The spike E484K mutation is also found in a closely related lineage from Cameroon. All these samples were collected in January and February 2021.

The B.1.620 lineage has 23 mutations and deletions compared to the reference strain. It carries a large number of unique mutations and deletions, which are dissimilar to the closest related strain in Lithuania. Though these mutations are shared by several VOCs, this lineage does not appear to have arisen by the recombination of such strains.

The D614G mutation is now present in most circulating strains, including this one. This promotes viral infectivity, perhaps by enhancing the 'up' conformation of the spike receptor-binding domain (RBD).

Immune evasion by B.1.620

The B.1.620 lineage also has several mutations in the N-terminal domain (NTD) of the spike protein, among which some remain of unknown impact. Of the rest, all partially resist neutralization by convalescent serum and NTD-targeting monoclonal antibodies. This may point to the origin of these mutations as immune-evading viral adaptations.

The S477N and E484K mutations in the RBD are found in other VOCs, but the B.1.620 does not carry either the N501Y or K417 mutations. Both the former mutations facilitate broad evasion of antibody-mediated neutralization. They also promote high-affinity binding of the RBD to its receptor, the angiotensin-converting enzyme 2 (ACE2).

Both are on the same peripheral loop at the binding interface of these two proteins, and their presence in combination improves the energetic profile favorably relative to the reference genome.

High frequency of B.1.620 likely in Central Africa

When local sequencing programs are not robust, sequencing of infected travelers is the second surveillance option to pick up and monitor different lineages. In the current study, the researchers point out that seven B.1.620 genomes were from Cameroon-returned travelers, while six were from locally collected samples in the Central African Republic (CAR), near its Cameroon border. Thus, this lineage appears to be prevalent in this geographic region.

Adequate sequencing is being carried out in several countries neighboring Cameroon, namely, South Africa and Angola to the south, Kenya to the east, Togo, and Nigeria to the northwest. The lineage, therefore, appears to have originated within the area of central Africa bounded by the borders of these countries.

Travel histories from European cases indicate separate introductions, from Cameroon, and from Mali. In one case, at least, community spread appears to have been established, with the index patient developing the infection in Belgium well beyond the incubation period of the virus and long after his return from Cameroon. Another case had no history of travel at all.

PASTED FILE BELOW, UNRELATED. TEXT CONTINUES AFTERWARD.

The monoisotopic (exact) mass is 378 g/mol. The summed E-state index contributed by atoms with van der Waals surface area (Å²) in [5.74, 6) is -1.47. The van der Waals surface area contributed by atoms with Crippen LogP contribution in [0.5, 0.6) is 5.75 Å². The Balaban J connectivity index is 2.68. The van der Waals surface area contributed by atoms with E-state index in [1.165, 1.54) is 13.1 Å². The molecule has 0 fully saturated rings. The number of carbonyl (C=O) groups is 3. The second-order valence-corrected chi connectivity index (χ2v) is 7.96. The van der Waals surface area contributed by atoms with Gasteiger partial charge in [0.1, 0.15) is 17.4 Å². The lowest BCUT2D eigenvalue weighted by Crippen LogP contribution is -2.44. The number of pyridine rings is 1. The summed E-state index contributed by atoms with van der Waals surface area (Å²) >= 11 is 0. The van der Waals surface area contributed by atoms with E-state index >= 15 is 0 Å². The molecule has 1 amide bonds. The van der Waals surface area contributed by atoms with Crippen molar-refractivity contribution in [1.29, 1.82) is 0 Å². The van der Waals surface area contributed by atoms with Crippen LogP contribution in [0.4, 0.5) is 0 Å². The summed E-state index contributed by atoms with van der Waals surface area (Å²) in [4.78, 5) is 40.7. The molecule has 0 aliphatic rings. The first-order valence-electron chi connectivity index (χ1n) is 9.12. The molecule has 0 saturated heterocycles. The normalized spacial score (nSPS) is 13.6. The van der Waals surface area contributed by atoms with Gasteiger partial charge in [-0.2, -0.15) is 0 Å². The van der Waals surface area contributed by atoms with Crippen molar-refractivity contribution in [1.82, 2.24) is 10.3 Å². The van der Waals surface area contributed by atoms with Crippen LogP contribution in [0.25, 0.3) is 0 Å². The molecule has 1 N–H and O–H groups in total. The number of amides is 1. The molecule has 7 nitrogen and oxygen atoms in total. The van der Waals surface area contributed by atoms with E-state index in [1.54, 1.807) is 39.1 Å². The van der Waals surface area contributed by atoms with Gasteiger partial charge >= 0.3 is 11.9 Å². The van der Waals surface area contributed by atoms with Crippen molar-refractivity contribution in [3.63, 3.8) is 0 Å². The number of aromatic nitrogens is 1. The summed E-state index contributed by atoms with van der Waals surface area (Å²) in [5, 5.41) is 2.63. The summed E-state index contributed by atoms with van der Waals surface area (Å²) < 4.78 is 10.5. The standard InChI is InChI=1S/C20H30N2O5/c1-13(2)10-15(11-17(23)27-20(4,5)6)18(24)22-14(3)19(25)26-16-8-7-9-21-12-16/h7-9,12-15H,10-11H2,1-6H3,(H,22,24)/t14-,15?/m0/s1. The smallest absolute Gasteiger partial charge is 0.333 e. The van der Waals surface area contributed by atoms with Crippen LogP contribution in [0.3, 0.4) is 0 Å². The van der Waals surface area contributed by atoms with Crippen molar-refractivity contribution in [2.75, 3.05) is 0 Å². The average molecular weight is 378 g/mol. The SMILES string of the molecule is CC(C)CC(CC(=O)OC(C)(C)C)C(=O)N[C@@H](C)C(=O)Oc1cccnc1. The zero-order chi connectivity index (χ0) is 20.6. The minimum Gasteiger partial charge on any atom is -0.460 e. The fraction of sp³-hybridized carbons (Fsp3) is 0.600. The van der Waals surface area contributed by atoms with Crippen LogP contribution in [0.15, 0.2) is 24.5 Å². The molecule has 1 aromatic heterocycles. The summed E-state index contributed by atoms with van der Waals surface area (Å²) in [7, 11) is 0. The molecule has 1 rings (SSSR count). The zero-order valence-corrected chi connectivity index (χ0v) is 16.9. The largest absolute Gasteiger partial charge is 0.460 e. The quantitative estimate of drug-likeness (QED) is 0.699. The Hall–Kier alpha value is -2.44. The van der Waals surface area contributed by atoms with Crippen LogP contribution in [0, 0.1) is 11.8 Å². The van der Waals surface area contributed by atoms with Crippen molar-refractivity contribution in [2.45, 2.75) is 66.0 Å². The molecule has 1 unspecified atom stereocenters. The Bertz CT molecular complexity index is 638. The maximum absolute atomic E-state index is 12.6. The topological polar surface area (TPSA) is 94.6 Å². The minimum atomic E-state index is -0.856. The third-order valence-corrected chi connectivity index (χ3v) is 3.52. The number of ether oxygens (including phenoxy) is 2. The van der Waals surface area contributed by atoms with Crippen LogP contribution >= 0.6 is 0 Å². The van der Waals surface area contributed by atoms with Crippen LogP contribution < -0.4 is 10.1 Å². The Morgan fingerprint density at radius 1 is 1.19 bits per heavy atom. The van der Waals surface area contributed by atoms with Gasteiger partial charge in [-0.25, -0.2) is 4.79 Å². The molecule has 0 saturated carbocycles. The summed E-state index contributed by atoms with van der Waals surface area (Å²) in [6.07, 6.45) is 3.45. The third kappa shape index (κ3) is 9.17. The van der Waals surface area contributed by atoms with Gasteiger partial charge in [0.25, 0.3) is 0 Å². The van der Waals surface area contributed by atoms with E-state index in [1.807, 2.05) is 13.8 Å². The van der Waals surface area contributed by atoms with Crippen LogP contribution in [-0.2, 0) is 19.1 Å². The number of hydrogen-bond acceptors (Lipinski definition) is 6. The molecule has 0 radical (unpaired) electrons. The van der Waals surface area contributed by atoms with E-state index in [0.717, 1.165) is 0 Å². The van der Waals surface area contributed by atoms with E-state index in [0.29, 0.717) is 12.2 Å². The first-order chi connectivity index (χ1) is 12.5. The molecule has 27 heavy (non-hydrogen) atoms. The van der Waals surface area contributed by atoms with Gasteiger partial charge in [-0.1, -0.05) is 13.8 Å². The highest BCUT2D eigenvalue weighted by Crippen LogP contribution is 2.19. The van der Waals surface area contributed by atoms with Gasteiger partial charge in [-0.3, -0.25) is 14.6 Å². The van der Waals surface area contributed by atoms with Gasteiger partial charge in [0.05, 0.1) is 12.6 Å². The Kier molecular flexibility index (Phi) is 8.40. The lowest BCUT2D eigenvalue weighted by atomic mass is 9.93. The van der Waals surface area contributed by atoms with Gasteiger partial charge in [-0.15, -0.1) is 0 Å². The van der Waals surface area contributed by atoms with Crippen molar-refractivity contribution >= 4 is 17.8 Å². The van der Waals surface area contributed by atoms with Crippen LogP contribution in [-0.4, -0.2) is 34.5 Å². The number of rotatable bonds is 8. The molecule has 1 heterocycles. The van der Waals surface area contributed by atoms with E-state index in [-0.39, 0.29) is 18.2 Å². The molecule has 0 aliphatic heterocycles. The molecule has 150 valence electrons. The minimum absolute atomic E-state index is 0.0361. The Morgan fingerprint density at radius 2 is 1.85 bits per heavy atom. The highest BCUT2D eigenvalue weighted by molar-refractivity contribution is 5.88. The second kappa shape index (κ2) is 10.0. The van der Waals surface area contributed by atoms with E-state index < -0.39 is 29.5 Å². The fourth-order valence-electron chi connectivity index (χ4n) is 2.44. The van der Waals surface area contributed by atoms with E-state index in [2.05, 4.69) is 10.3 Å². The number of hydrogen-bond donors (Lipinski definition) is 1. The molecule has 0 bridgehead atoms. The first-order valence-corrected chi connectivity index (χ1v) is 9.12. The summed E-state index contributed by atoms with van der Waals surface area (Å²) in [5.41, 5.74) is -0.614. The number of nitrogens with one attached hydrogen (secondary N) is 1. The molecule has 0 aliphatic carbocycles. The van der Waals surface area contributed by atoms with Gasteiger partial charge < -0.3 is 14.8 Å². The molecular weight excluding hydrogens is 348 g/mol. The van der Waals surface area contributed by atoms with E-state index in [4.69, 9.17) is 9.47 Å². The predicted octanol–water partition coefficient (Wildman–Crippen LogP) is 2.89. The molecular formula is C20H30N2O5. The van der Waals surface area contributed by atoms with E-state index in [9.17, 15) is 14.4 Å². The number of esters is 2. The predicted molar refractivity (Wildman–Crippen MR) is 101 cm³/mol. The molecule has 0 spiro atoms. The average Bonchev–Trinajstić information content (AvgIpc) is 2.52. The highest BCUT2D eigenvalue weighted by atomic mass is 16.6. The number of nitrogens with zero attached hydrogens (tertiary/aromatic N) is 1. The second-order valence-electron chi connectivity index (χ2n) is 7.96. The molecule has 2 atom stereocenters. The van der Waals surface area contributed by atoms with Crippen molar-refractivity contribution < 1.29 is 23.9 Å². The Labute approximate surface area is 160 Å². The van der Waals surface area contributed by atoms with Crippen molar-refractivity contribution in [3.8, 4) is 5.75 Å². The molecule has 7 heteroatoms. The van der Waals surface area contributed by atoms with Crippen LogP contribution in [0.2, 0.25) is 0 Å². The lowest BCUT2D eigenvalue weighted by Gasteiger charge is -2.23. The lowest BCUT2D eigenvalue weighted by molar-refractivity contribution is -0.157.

The phylogeny of B.1.620

Phylogenetic study in Africa shows that the variant probably arose in Cameroon, and then spread to both the Central African Republic and Equatorial Guinea. It then spread to various countries in Europe through multiple introductions. It appears to have entered the USA and England, while it entered Lithuania at least twice.

Many travelers have departed from Cameroon for other African countries, indicating this lineage is likely to be widespread in Africa by now. Even with the low levels of sequencing in Equatorial Guinea and DRC, its detection supports this assumption.

What are the implications?

"The discovery of a novel lineage bearing many mutations of concern and with indications that they are introduced from locations where sequencing is not routine, is concerning, and such occurrences may become an alarming norm. The emergence of B.1.1.7 was unprecedented and has had a devastating impact on the state of the pandemic, so it is concerning that similar information gaps in global genomic surveillance still persist to this day."

Poor genomic surveillance programs are available in much of the world, while vaccines continue to be largely the preserve of developed countries. However, this disparity will plague the world for decades as the virus continues to breed new variants and creep back into previously vaccinated countries.

Control measures against the new lineages coming up are bound to be knee-jerk responses, falling short of preventing the evolution of such variants. The long phylogenetic trail of B.1.620 itself hints at gradual evolution over time, and perhaps even over vast distances, or due to selection pressures during the course of chronic infection in immunosuppressed people.

The order of mutations leading up to this lineage is also impossible to recover, making it difficult to tell if any mutations here directly promoted the occurrence of other mutations by increasing viral fitness. This is a crucial shortcoming since this lineage has multiple concerning mutations.

"Our work highlights that global inequalities, as far as infectious disease monitoring is concerned, have tangible impacts around the world and that until the SARS-CoV-2 pandemic is brought to heel everywhere, nowhere is safe for long. Additionally, we highlight the importance of collecting and sharing associated metadata with genome sequences, in particular regarding individual travel histories, as well as collection dates and locations, all of which are important to perform detailed phylogenetic and phylogeographic analysis."

*Important Notice

medRxiv publishes preliminary scientific reports that are not peer-reviewed and, therefore, should not be regarded as conclusive, guide clinical practice/health-related behavior, or treated as established information.

Journal reference:
Dr. Liji Thomas

Written by

Dr. Liji Thomas

Dr. Liji Thomas is an OB-GYN, who graduated from the Government Medical College, University of Calicut, Kerala, in 2001. Liji practiced as a full-time consultant in obstetrics/gynecology in a private hospital for a few years following her graduation. She has counseled hundreds of patients facing issues from pregnancy-related problems and infertility, and has been in charge of over 2,000 deliveries, striving always to achieve a normal delivery rather than operative.